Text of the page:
GUNNER EDWIN CHARLES HENSON
ROYAL FIELD ARTILLERY
28TH APRIL 1918 AGE 32
BURIED: BOULOGNE EASTERN CEMETERY, FRANCE
Gunner Henson died of wounds in a base hospital in Boulogne. His wife, Mrs EJ Henson, chose a quotation from the second verse of Tennyson's famous four-verse poem, Crossing the Bar.
Sunset and evening star
And one clear call for me!
And may there be no moaning at the bar,
When I put out to sea,
But such a tide as moving seems asleep,
Too full for sound and foam,
When that which drew from out the boundless deep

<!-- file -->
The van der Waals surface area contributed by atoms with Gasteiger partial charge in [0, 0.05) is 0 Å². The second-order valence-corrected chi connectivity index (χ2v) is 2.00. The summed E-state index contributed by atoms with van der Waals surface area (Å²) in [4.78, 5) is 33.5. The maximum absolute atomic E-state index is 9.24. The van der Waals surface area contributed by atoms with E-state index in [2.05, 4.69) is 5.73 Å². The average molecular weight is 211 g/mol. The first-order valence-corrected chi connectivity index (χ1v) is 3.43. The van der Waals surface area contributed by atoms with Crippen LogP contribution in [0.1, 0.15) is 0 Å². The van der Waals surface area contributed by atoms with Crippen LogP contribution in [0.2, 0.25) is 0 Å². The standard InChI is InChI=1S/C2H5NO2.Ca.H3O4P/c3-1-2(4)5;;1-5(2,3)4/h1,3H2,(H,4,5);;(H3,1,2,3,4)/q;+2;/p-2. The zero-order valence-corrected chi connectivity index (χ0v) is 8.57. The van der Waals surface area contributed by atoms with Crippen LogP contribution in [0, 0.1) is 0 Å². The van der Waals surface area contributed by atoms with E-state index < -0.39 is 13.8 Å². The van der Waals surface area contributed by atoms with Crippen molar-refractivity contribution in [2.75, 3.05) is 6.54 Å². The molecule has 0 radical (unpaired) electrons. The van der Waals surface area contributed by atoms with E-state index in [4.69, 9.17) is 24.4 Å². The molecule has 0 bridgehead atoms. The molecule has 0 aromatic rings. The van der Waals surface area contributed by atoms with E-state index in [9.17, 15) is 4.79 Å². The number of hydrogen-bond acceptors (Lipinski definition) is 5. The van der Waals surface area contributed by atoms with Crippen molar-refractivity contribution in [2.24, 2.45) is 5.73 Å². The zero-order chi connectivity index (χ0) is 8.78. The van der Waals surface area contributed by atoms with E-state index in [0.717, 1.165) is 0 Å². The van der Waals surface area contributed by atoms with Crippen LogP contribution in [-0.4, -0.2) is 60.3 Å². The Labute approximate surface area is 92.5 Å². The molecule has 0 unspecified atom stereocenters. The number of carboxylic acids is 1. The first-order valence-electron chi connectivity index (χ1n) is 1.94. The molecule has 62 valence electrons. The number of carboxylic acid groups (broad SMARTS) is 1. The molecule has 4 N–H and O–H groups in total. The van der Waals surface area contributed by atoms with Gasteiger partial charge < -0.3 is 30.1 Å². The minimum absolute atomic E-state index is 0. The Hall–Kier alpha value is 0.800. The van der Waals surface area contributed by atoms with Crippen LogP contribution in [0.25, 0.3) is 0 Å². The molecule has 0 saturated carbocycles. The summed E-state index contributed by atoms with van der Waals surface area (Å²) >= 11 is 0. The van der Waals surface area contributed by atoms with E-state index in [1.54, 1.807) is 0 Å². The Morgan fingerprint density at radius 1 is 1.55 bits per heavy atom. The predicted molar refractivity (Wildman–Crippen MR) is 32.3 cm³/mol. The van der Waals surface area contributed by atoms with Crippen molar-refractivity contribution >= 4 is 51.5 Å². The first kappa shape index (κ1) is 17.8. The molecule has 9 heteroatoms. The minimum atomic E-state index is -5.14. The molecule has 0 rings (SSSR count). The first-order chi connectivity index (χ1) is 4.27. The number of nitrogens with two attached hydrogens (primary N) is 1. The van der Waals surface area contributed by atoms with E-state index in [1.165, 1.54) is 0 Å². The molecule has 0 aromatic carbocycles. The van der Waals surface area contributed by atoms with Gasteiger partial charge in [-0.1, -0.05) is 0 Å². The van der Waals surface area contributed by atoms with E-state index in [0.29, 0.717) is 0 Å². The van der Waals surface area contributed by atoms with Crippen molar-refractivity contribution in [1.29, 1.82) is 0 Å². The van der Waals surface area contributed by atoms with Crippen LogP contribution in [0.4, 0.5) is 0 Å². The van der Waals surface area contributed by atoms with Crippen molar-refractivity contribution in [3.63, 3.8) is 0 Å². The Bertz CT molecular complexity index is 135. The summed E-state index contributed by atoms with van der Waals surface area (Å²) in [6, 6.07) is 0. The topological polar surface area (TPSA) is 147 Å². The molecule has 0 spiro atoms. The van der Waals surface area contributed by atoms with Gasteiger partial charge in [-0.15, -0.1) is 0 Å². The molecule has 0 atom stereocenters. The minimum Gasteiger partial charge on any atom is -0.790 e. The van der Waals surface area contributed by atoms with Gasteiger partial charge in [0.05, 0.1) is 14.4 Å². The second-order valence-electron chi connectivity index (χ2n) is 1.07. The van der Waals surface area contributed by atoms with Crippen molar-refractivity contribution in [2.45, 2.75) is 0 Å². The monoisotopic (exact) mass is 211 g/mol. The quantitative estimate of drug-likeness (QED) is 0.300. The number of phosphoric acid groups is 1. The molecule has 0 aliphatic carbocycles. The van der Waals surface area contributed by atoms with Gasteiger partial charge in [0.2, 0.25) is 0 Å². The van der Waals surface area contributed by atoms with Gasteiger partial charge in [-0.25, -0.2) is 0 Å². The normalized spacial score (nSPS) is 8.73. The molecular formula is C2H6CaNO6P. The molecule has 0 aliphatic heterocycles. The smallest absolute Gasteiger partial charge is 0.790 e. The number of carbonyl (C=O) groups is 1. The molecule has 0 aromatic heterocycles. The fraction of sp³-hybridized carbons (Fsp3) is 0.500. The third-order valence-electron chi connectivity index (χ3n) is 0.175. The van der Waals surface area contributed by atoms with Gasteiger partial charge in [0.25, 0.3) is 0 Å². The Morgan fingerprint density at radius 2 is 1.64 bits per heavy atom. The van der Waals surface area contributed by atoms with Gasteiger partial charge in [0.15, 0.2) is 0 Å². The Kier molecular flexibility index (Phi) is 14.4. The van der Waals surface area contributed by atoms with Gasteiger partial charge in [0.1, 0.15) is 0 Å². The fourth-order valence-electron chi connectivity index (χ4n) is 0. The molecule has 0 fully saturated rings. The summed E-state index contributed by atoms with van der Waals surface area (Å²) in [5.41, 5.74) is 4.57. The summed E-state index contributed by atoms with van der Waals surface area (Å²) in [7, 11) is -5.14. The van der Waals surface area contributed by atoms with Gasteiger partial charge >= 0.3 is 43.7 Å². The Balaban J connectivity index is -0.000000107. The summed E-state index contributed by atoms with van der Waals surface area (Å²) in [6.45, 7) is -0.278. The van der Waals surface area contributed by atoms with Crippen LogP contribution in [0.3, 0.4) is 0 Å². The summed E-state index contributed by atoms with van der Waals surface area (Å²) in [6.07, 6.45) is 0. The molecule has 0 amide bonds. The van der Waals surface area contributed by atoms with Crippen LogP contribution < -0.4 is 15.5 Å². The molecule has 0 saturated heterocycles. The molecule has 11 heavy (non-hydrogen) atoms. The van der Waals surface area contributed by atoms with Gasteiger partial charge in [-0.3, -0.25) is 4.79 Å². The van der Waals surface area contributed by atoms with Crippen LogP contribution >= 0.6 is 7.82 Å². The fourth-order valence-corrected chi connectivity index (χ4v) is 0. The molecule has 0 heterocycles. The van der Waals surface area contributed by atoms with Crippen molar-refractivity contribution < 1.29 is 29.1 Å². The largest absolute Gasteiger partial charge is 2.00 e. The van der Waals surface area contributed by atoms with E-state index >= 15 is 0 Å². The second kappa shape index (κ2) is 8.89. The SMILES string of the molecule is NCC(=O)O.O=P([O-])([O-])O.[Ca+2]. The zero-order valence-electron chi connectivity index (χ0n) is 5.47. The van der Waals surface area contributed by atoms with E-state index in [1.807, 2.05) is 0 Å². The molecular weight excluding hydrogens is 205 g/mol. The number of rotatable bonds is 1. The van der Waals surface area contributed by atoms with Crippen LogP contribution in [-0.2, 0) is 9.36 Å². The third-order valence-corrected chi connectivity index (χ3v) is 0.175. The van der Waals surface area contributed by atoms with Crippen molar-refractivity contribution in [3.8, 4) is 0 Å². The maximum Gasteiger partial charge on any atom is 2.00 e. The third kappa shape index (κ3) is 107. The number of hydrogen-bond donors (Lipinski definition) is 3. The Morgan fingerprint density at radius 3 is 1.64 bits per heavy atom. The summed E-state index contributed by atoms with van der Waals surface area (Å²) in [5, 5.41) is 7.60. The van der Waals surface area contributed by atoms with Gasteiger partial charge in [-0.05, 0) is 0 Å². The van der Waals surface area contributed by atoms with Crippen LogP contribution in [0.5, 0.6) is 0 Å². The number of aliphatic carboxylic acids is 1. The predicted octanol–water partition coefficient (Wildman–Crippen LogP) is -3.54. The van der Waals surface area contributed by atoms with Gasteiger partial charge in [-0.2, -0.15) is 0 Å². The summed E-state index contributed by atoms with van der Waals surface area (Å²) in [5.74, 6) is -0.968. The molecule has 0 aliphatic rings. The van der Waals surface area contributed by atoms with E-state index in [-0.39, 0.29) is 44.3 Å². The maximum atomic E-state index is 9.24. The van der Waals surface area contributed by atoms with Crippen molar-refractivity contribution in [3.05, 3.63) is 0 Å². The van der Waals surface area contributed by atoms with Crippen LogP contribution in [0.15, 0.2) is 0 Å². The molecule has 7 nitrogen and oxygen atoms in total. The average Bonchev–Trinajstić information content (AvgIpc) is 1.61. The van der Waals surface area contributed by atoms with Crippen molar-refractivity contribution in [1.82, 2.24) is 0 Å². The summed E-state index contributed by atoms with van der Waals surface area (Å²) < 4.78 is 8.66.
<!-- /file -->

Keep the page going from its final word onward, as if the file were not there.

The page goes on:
Turns again home.
Twilight and evening bell,
And after that the dark!
And may there be so sadness of farewell,
When I embark;
For tho' from out our bourne of Time and Place
The flood may bear me far,
I hope to see my Pilot face to face
When I have crost the bar.
Mrs Henson has chosen a very powerful image for the moment of death, that moment when whatever force it is that has driven the tide inexorably onwards suddenly slackens, eddies and withdraws taking the water - us - back into the boundless deep, that vast anonymous nothingness from whence we came.
Edwin Charles Henson was born in Leytonstone, East London to Edwin and Annie Henson. His father, who died in 1908 was a carpenter. In 1901, fourteen-year-old Edwin Charles was an office boy. Henson served with the 72nd Battery, 38th Brigade, Royal Field Artillery. I haven't been able to discover how, when or where he was wounded